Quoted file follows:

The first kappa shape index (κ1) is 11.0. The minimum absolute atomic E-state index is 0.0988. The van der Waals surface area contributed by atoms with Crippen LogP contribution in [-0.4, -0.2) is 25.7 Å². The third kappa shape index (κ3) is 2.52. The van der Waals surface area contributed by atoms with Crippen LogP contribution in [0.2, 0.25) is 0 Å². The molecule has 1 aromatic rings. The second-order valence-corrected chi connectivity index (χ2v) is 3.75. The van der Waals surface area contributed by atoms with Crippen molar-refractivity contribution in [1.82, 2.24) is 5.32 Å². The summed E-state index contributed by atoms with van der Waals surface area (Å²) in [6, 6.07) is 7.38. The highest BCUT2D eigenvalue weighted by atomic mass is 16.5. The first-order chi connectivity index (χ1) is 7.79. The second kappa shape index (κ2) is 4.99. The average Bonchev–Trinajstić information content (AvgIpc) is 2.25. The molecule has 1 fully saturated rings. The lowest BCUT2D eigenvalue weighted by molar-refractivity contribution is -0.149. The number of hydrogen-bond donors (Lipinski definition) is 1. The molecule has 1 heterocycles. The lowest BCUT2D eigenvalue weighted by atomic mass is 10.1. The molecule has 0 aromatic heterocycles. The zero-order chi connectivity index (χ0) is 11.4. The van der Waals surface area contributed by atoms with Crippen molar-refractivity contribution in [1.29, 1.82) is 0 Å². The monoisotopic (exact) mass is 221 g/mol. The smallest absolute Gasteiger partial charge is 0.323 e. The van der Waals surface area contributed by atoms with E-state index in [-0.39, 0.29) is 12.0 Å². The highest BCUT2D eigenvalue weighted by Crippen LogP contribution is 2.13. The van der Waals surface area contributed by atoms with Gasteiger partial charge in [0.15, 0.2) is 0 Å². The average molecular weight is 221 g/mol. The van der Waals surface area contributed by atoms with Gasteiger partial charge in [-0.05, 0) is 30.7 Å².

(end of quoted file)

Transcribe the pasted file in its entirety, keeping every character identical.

The first kappa shape index (κ1) is 11.0. The minimum absolute atomic E-state index is 0.0988. The van der Waals surface area contributed by atoms with Crippen LogP contribution in [-0.4, -0.2) is 25.7 Å². The third kappa shape index (κ3) is 2.52. The van der Waals surface area contributed by atoms with Crippen LogP contribution in [0.2, 0.25) is 0 Å². The molecule has 1 aromatic rings. The second-order valence-corrected chi connectivity index (χ2v) is 3.75. The van der Waals surface area contributed by atoms with Crippen molar-refractivity contribution in [1.82, 2.24) is 5.32 Å². The summed E-state index contributed by atoms with van der Waals surface area (Å²) in [6, 6.07) is 7.38. The highest BCUT2D eigenvalue weighted by atomic mass is 16.5. The first-order chi connectivity index (χ1) is 7.79. The second kappa shape index (κ2) is 4.99. The average Bonchev–Trinajstić information content (AvgIpc) is 2.25. The molecule has 1 fully saturated rings. The lowest BCUT2D eigenvalue weighted by molar-refractivity contribution is -0.149. The number of hydrogen-bond donors (Lipinski definition) is 1. The molecule has 1 heterocycles. The lowest BCUT2D eigenvalue weighted by atomic mass is 10.1. The molecule has 0 aromatic heterocycles. The zero-order chi connectivity index (χ0) is 11.4. The van der Waals surface area contributed by atoms with Crippen molar-refractivity contribution in [1.29, 1.82) is 0 Å². The monoisotopic (exact) mass is 221 g/mol. The smallest absolute Gasteiger partial charge is 0.323 e. The van der Waals surface area contributed by atoms with E-state index in [-0.39, 0.29) is 12.0 Å². The highest BCUT2D eigenvalue weighted by Crippen LogP contribution is 2.13. The van der Waals surface area contributed by atoms with Gasteiger partial charge in [0.15, 0.2) is 0 Å². The average molecular weight is 221 g/mol. The van der Waals surface area contributed by atoms with Gasteiger partial charge in [-0.05, 0) is 30.7 Å².